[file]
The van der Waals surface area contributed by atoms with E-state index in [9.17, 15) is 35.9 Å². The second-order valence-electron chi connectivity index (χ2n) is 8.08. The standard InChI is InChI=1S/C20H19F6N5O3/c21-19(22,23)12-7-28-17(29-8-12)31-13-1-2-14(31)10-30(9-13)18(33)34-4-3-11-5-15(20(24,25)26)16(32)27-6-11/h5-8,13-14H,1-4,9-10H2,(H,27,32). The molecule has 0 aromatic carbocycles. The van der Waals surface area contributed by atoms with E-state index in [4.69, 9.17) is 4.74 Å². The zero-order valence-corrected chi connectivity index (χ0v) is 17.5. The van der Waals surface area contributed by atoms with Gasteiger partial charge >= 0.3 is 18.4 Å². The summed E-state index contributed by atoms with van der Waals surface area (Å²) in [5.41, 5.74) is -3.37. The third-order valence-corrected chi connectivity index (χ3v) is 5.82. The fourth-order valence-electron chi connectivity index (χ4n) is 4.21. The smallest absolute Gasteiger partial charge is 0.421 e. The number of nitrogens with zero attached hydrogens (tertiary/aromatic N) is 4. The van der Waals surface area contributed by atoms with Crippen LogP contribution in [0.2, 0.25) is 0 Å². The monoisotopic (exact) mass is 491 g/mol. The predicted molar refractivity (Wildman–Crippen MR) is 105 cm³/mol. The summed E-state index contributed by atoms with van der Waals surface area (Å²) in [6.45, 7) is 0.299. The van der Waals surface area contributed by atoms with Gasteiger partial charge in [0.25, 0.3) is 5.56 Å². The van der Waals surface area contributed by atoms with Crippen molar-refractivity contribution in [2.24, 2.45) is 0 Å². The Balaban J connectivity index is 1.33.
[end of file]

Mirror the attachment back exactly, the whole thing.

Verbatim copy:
The van der Waals surface area contributed by atoms with E-state index in [9.17, 15) is 35.9 Å². The second-order valence-electron chi connectivity index (χ2n) is 8.08. The standard InChI is InChI=1S/C20H19F6N5O3/c21-19(22,23)12-7-28-17(29-8-12)31-13-1-2-14(31)10-30(9-13)18(33)34-4-3-11-5-15(20(24,25)26)16(32)27-6-11/h5-8,13-14H,1-4,9-10H2,(H,27,32). The molecule has 0 aromatic carbocycles. The van der Waals surface area contributed by atoms with E-state index in [4.69, 9.17) is 4.74 Å². The zero-order valence-corrected chi connectivity index (χ0v) is 17.5. The van der Waals surface area contributed by atoms with Gasteiger partial charge >= 0.3 is 18.4 Å². The summed E-state index contributed by atoms with van der Waals surface area (Å²) in [5.41, 5.74) is -3.37. The third-order valence-corrected chi connectivity index (χ3v) is 5.82. The fourth-order valence-electron chi connectivity index (χ4n) is 4.21. The smallest absolute Gasteiger partial charge is 0.421 e. The number of nitrogens with zero attached hydrogens (tertiary/aromatic N) is 4. The van der Waals surface area contributed by atoms with Crippen LogP contribution in [0.2, 0.25) is 0 Å². The monoisotopic (exact) mass is 491 g/mol. The predicted molar refractivity (Wildman–Crippen MR) is 105 cm³/mol. The summed E-state index contributed by atoms with van der Waals surface area (Å²) in [6.45, 7) is 0.299. The van der Waals surface area contributed by atoms with Gasteiger partial charge in [0.25, 0.3) is 5.56 Å². The van der Waals surface area contributed by atoms with Crippen molar-refractivity contribution in [2.24, 2.45) is 0 Å². The Balaban J connectivity index is 1.33.